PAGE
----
Leading Change Vs. Leading Innovation | Future of Field Service
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Leading Change Vs. Leading Innovation

I had the opportunity to hear Dr. Linda Hill, researcher, professor of business administration, and chair of the Leadership Initiative at Harvard Business School, speak in late 2019 at the IFS World Conference in Boston. I found not only her insights but her passion for her work very compelling and have been following her on social media ever since. 

Not long ago, Dr. Hill was a guest on Brené Brown’s Dare to Lead podcast – and I will pause here to tell you that reading my write-up on one of the points they discussed is no substitute for going immediately to listen to the full episode. The discussion was around “Leading with Purpose in the Digital Age,” and throughout Dr. Hill shares a wealth of perspectives she gleaned while conducting research and writing her book Collective Genius: The Art and Practice of Leading Innovation (named one of the 20 best business books by Business Insider). 

Being a fan of both women’s content and work, it was super interesting for me to hear them become more aware of the ways in which what they each do intersect (Dr. Hill being focused on business leadership and innovation; Brené being well known for her work on vulnerability, courage, and creativity – both as individuals and as leaders). In a nutshell, they arrive early on in the conversation that success – or failure – with digital transformation and innovation has little to do with technology and a whole lot to do with people (and human interaction, communication, company culture, etc.). I was suppressing screams of “YESSSS!” while listening, because of course I hear this exact point play out on a very regular basis. 

Again, in the episode, they dig in to so many topics that are valuable to go and hear firsthand – digital literacy, power dynamics, creating a culture of change, how to fuel innovation, how to lead well in relation to all of these things, and much more. But in addition to sharing a resource that I think is an excellent listen for you all, the one point I wanted to touch on here briefly is the wisdom Dr. Hill shares on the differences between leading change and leading innovation. 

One Size Doesn’t Fit All

Historically, we’ve looked at leadership as a whole. Is the leader a good leader? Are they empathetic, do they have high emotional intelligence? But in today’s business landscape, the reality is that digital transformation and immense disruption have created the need for us to better define how to lead based on what it is we’re trying to accomplish. In the episode, many of the emotional struggles Brené picks up on Dr. Hill speaking about are created by ambiguity. This ambiguity can be cleared by better defining what type of leaders we need in which areas and phases of the business, and what skills make for success based on our goals.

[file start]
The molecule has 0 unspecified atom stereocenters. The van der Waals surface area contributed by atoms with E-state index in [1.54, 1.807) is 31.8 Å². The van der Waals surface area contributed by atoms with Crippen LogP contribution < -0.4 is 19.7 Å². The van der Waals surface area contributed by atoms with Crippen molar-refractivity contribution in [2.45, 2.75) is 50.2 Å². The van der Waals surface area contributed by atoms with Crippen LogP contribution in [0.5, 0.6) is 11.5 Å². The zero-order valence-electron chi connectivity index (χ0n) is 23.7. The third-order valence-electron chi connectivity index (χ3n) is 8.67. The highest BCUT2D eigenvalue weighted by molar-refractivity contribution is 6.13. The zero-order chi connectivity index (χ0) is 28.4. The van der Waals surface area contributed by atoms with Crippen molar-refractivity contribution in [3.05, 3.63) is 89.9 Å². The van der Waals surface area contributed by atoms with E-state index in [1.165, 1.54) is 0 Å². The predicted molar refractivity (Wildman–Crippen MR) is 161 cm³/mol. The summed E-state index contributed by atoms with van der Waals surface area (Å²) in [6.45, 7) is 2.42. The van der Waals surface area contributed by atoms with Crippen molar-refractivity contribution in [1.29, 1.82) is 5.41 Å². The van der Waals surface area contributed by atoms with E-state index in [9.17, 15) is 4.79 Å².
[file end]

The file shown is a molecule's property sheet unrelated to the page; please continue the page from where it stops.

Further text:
Dr. Hill says, “Leading innovation and leading change are different. When you lead change, you have a vision, and you are trying to inspire people to follow you to the future. When you’re trying to innovate, you don’t actually have a vision. You can’t inspire people to get there because you don’t know where you’re going. What you have is a purpose, and a purpose is why you’re going and what you’re trying to do versus where.”

Just based on this clarification, you can begin to see why there’s no universal fit for leadership. What makes a leader very strong at driving change and another successful at spawning innovation are very different, and it is highly unlikely that a leader would be skilled in both ways. 

Dr. Hill adds, “Innovation is about how you get people to co-create the future with you, not follow you to the future. It’s a very different process. So, what’s co-creation about, versus vision and followership? We need to build the capacity to collaborate, which his about diversity and difference. The other piece is can we experiment and learn together? Can we adapt and pivot when we need to? This is about culture and capabilities – being able to flex those muscles.” Dr. Hill shares that she’s working on a new book, Scaling Genius, that digs further into this topic. 

Perhaps your focus is on digital transformation, and if so, knowing how to lead change well and inspire your employees to embrace your vision is important. Or maybe you’re looking to encourage larger innovation, and if so, you need not only different leadership skills but likely different organizational structures, accounting measures, and working processes to succeed. Many companies are working simultaneously on both, and then it becomes increasingly important to know what type of leadership works best where. We know that people and culture are the crux of what makes us successful, so gaining clarity on what types of strong leaders are best suited to spearhead your goals is very important.